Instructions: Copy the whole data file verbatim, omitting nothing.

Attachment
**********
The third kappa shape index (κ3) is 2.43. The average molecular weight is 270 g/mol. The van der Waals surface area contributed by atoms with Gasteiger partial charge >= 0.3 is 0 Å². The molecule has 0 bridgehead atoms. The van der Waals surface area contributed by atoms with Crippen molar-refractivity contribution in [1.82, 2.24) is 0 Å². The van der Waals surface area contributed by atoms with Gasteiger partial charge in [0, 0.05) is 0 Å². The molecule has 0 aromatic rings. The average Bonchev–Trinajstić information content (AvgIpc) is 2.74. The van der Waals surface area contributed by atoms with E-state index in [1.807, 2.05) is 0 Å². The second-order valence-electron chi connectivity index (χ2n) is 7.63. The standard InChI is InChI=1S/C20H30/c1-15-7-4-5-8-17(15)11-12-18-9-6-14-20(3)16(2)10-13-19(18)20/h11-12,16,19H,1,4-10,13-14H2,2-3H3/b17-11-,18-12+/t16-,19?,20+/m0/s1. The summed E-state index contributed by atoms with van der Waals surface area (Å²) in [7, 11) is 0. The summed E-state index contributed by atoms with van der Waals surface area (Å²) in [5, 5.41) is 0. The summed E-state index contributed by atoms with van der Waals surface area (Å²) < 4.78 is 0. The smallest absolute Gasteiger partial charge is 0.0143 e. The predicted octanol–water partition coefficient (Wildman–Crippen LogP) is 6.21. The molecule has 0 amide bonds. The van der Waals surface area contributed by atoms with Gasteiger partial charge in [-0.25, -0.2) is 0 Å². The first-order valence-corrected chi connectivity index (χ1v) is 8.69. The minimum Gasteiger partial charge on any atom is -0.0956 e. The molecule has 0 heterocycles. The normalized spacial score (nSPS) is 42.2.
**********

The third kappa shape index (κ3) is 2.43. The average molecular weight is 270 g/mol. The van der Waals surface area contributed by atoms with Gasteiger partial charge >= 0.3 is 0 Å². The molecule has 0 bridgehead atoms. The van der Waals surface area contributed by atoms with Crippen molar-refractivity contribution in [1.82, 2.24) is 0 Å². The van der Waals surface area contributed by atoms with Gasteiger partial charge in [0, 0.05) is 0 Å². The molecule has 0 aromatic rings. The average Bonchev–Trinajstić information content (AvgIpc) is 2.74. The van der Waals surface area contributed by atoms with E-state index in [1.807, 2.05) is 0 Å². The second-order valence-electron chi connectivity index (χ2n) is 7.63. The standard InChI is InChI=1S/C20H30/c1-15-7-4-5-8-17(15)11-12-18-9-6-14-20(3)16(2)10-13-19(18)20/h11-12,16,19H,1,4-10,13-14H2,2-3H3/b17-11-,18-12+/t16-,19?,20+/m0/s1. The summed E-state index contributed by atoms with van der Waals surface area (Å²) in [7, 11) is 0. The summed E-state index contributed by atoms with van der Waals surface area (Å²) in [5, 5.41) is 0. The summed E-state index contributed by atoms with van der Waals surface area (Å²) < 4.78 is 0. The smallest absolute Gasteiger partial charge is 0.0143 e. The predicted octanol–water partition coefficient (Wildman–Crippen LogP) is 6.21. The molecule has 0 amide bonds. The van der Waals surface area contributed by atoms with Gasteiger partial charge in [-0.25, -0.2) is 0 Å². The first-order valence-corrected chi connectivity index (χ1v) is 8.69. The minimum Gasteiger partial charge on any atom is -0.0956 e. The molecule has 0 heterocycles. The normalized spacial score (nSPS) is 42.2.